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. Last Updated: 07/27/2016

Unexpected 'Kapnist Round Trip' Is Pure Levitin

hermitage theaterYevgeny Kulakov, right, as Tsar Pavel I, here showing his angry side in this quirky version of Vasily Kapnist's satire. ��
Aside from taxes and you-know-what, the absolute inevitabilities of life are few and far between. In Moscow, however, another phenomenon can be added to the list: Mikhail Levitin's Hermitage Theater will always, always toss up some strange show that fits no molds and suits no expectations.

The latest in this theater's long line of quirky works is "Kapnist Round Trip." This is not a musical, although it contains music written by Andrei Semyonov and Yuly Kim. It is not a production of Vasily Kapnist's 18th-century satire "Chicanery," because it is actually a play concocted by Kim about the events surrounding the banning of Kapnist's play in 1798. But it is not merely a play by Kim, either, because much of the production presents scenes drawn from the original play.

Kapnist, though now largely forgotten, was one of the first major satirical playwrights in Russian history. "Chicanery" not only lambasted corrupt bureaucrats with a directness that few of his predecessors dared employ, it also helped make the author one of the first writer-dissidents, if you will. His play so irritated the authorities that it was banned after just four performances.

Kim and Levitin espied in this story a tale for all times. A writer whose chief wish is to practice his art. A capricious and ignorant emperor, on whose whims everyone's fate depends. A government bureaucracy whose sole inclination is to grow fatter. Common people running in circles attempting to satisfy everyone but himself or herself.

Levitin and Kim get around the danger of staging scenes from a fairly stilted -- if also funny -- play from the 18th century by previewing the entire story in a single, opening monologue. Boris Romanov, playing the role of a certain Pravdin, or Mr. Truth, lays out in brief the whole narrative of how Kapnist's play about bribe-takers so angers Pavel I (Yevgeny Kulakov) that he exiles the writer during the first intermission. However, as the writer thinks that he is approaching the Ural Mountains in chains, it turns out he is actually re-entering the city limits of St. Petersburg. Pavel is so pleased with the second half of the play, in which the handsome Pryamikov (Sergei Oleksyak) wins the hand of the perky Sofya (Alla Chernykh), that he rescinds his order to send Kapnist to Siberia.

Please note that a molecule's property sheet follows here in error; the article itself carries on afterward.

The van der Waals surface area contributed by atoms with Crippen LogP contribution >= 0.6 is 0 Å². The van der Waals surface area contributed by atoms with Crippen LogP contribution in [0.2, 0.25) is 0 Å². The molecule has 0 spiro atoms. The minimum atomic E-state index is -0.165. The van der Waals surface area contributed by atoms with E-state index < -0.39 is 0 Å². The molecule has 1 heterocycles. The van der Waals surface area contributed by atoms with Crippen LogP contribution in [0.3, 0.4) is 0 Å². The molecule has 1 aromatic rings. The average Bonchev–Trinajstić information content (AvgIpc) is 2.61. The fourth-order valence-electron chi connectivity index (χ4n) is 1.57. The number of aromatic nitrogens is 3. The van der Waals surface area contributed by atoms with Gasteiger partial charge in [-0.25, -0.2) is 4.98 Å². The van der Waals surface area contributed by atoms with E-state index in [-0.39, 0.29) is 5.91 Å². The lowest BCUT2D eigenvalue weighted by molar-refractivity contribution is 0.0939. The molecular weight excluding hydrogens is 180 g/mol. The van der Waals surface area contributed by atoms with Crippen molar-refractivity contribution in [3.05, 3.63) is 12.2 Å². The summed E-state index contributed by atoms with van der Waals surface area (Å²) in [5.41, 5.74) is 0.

Kapnist (Alexei Shulin) spends much of the performance sleeping in a feathery bed of pillows at center stage. Occasionally, he jerks up out of his stupor as if responding to a nasty dream. And, indeed, one wonders if everything we are watching is a nightmare cooked up in Kapnist's subconscious. What is worse? The voracious bureaucrats robbing people left and right, the screechy-voiced emperor confusing art for reality or the sycophantic actors who play heartless bribe-takers but grovel at the feet of the tsar? And what about the writer himself once he realizes that he is unexpectedly back in favor? Is this dream or nightmare?

The bureaucrats -- played as a single, hydra-headed entity by the actors Alexander Pozharov, Katya Teneta, Yury Amigo and Gennady Khrapunkov -- float across the stage in a way that forces everyone to stop and wait for them every time they appear. It is a jolly quartet that even breaks into song as each of the four prepares to empty someone's pockets.

If Kapnist's intent was to mount an attack on corrupt officials, Levitin merely uses that topic as a humorous background for his own darker central theme -- the attitude toward power in Russia. After his initial appearance, Kulakov's irascible Pavel is rarely seen on stage. His shrieks and threats are hurled from a balcony where he remains out of sight above the audience. That is, at least, until the final moments when the unsuspecting spectators begin to realize that they, too, have been drawn into this theatrical game. To find out what I mean, you'll have to see the show yourself.

The clean, empty space of the thrust stage revives a set that the late David Borovsky created for an earlier work by Kim and Levitin. It works beautifully with the detailed historical costumes designed by Oksana Yarmolnik.

"Kapnist Round Trip" is not your average theater production. The pacing often seems off-kilter, and the transitions from one play to another can be rough. But that is the Levitin style. And then there's that ending that dumps everything in the spectators' lap. That is pure Levitin, too.

"Kapnist Round Trip" (Kapnist Tuda i Obratno) plays Sat. and Sun. at 7 p.m. at the Hermitage Theater, located at 3 Karetny Ryad. Metro Chekhovskaya. Tel. 650-2076, 650-6742. www.ermitazh.theatre.ru. Running time: 2 hours, 5 minutes.